This is Fistik sharing a moment with her Shetland sheep and Bourbon Red turkeys. Since this recent post for Mother Earth News was about good livestock guardians, Fistik deserves a nod. She is is absolutely the best guardian we've ever owned.
I receive lots of questions, phone calls and emails from folks interested in obtaining a livestock guard dog. Usually they already know what a livestock guard dog does, but not always. Sometimes they are confused about the difference between guard dog breeds and livestock guard dogs. At other times, folks are unsure about the difference between sheepdogs or herding dogs and livestock guard dogs. This whole situation quite understandable since livestock guard dogs are relatively new to this country and the breeds are often very rare or hard to find. Sometimes I explain what livestock guard dogs are by stepping back in time.
Dogs were the first animals to truly share their lives with humankind. The use of dogs to protect flocks and herds of domestic animals such as sheep and goats is also unquestionably ancient. The Romans divided dogs into five kinds: greyhounds, mastiffs, pointers, sheepdogs, and spitz dogs. The Roman writer Columella, advised that buying a dog should be “among the first things a farmer does, because it is the guardian of the farm, its produce, the household and the cattle.” The Romans described sheepdogs as white in color with a loud bark, and they mention the nail-studded collar that sheepdogs should be given to protect them from wolves. Even today, Romans would probably recognize the Italian livestock guard dog breed, the Maremma, or the French breed, the Great Pyrenees.
Today we think of sheepdogs as herding dogs, such as Border Collies, Australian shepherds, and corgis, but the ancient peoples of sheep and goat cultures had something else in mind. These sheepdogs or shepherd’s dogs were large guard dogs that protected the flocks from large predators. They did not herd sheep. These large livestock guard dogs were found in a sweep of cultures from southern Europe through Eastern Europe, the Middle East, and central Asia. They worked in the company of shepherds who often spent weeks on high summer pasture or on long migratory grazing routes.
A good livestock guard dog displays behaviors developed over centuries by those shepherds. He is responsive and friendly to his owners as well as nurturing and protective to his charges, even the smallest lamb. Many livestock guard dogs are highly bonded to their flocks. During the day, you might observe him patrolling or marking the area around his stock but he might just be sleeping. Nighttime is usually when he is more active, barking loudly at perceived threats in the distance. If the threat comes closer, he will escalate his barking and posturing in attempts to drive the predator away. If it becomes necessary he will confront the predator. Those of us who work with livestock guard dogs always describe them as independent thinkers, which is a nice way of saying they are not always going to listen to your commands if they think the situation demands otherwise.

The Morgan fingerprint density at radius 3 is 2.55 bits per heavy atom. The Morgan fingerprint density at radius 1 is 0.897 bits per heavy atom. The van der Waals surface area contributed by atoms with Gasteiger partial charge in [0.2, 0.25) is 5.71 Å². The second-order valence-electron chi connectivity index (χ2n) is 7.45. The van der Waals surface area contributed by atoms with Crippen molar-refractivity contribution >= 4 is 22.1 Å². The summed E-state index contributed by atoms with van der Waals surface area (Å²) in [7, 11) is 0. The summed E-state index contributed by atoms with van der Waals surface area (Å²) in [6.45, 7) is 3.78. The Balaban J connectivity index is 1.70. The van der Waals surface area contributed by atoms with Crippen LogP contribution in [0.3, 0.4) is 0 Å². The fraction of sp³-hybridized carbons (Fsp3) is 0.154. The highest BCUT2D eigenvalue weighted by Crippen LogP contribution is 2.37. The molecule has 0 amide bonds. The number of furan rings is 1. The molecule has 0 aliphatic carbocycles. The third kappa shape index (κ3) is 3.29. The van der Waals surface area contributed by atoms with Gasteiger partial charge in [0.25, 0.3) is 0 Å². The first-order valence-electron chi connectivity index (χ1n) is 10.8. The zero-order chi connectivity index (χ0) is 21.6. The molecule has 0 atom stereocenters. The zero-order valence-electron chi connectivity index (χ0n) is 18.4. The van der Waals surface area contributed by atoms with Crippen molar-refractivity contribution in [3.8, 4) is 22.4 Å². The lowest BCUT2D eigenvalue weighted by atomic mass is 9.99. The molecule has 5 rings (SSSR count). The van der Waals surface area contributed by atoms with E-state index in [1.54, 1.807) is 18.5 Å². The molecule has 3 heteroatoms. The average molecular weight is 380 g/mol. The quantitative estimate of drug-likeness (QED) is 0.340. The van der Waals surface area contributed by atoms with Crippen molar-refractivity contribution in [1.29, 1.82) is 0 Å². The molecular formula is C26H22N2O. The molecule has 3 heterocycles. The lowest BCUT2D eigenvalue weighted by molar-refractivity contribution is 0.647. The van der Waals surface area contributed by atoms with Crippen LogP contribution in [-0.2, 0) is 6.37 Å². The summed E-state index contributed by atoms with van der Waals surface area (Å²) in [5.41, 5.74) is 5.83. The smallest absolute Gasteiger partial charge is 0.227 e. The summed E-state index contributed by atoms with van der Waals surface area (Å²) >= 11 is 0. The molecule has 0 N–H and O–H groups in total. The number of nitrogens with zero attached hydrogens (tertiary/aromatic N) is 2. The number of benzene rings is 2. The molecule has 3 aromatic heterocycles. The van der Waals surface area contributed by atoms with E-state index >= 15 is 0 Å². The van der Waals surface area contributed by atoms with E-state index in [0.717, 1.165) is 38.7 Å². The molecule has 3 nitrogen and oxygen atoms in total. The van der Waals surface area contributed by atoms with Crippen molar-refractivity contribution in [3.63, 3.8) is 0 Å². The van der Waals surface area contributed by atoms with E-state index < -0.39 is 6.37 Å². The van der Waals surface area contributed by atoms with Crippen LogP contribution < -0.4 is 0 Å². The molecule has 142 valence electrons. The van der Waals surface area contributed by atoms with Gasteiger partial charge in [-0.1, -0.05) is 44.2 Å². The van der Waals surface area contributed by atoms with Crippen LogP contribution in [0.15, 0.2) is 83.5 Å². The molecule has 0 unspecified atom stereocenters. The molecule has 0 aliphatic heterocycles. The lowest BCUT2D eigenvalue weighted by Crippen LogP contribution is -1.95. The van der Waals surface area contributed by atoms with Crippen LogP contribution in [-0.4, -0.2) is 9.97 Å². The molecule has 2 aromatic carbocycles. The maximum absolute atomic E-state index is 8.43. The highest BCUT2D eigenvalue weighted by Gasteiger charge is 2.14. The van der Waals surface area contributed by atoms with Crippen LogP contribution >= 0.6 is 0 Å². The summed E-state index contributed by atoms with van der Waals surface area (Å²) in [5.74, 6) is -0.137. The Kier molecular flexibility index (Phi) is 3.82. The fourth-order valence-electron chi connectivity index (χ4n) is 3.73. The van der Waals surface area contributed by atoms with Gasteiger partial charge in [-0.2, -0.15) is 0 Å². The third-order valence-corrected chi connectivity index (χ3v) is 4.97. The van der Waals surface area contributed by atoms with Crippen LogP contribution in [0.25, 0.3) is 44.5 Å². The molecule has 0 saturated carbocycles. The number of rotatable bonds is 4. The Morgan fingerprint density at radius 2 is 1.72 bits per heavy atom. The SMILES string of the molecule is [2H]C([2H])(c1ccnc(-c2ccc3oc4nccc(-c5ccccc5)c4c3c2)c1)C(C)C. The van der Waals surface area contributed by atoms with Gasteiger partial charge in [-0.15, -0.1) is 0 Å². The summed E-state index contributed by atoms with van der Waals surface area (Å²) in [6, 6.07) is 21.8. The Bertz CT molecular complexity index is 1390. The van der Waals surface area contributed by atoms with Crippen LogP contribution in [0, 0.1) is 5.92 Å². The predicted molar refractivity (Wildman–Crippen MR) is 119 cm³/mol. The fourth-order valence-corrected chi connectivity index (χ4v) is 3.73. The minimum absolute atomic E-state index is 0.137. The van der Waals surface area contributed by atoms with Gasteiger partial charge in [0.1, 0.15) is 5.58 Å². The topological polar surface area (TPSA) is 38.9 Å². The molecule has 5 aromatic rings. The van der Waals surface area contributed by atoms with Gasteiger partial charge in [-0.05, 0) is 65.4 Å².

Livestock guard dogs also have a very low prey drive or other predatory behaviors, unlike hunting dogs, terriers, or protection guard dogs. It sometimes seems contradictory that a good livestock guard dog is aggressive with predators or outsiders but is also highly protective and nurturing of his stock. It is helpful to remember that livestock guard dogs are selected for three essential behavioral traits – he should be attentive, protective and trustworthy. He should not chase or bite his stock. He should not leave them. In many important ways, he is protecting his pack mates not hunting prey.
Livestock guard dogs were not important in early colonial America or Canada. The settlers generally brought a British approach to sheep keeping with them. In the eastern parts of the country, sheep were kept on small multi-purpose farms and were contained in fenced pastures. Shepherds in the western grasslands never adopted livestock guard dogs either. Across the countryside, dealing with predators such as coyotes and wolves meant killing them through shooting, trapping, poisoning, and even aerial hunting. This situation began to change in the 1970s, as the public began to care about protecting large predators and many lethal forms of predator control became regulated or eliminated. The essential question for many farmers and ranchers became how to keep their stock safe while adopting more sustainable practices and avoiding environmental damage. One of the important answers to this question was also the oldest – livestock guard dogs.
At that time, the only fairly well known livestock guard dog breed in North America was the Great Pyrenees. The much more rare Hungarian breeds, the Komondor and Kuvasz, were also present but primarily in the homes of dog fanciers. Researchers and individuals began to seek out useful breeds from the Old World. Today we have a much larger pool of livestock guard dog breeds; including breeds such as the Maremma, the Spanish Mastiff, the Akbash, the Anatolian Shepherd, the Kangal Dog, the Tibetan Mastiff, and Ovcharka breeds, the Caucasian Mountain Dog and the Central Asian Shepherd. Even more breeds are making their way to North America.
The use of livestock guard dogs has grown enormously in the last 30 years, but there have been lots of problems along the way. We all struggled to learn how to select the best potential working pups, how to train them, how to manage them and how to solve problems.
I wrote Livestock Guardians to help people with all of these challenges and to help them solve their problems.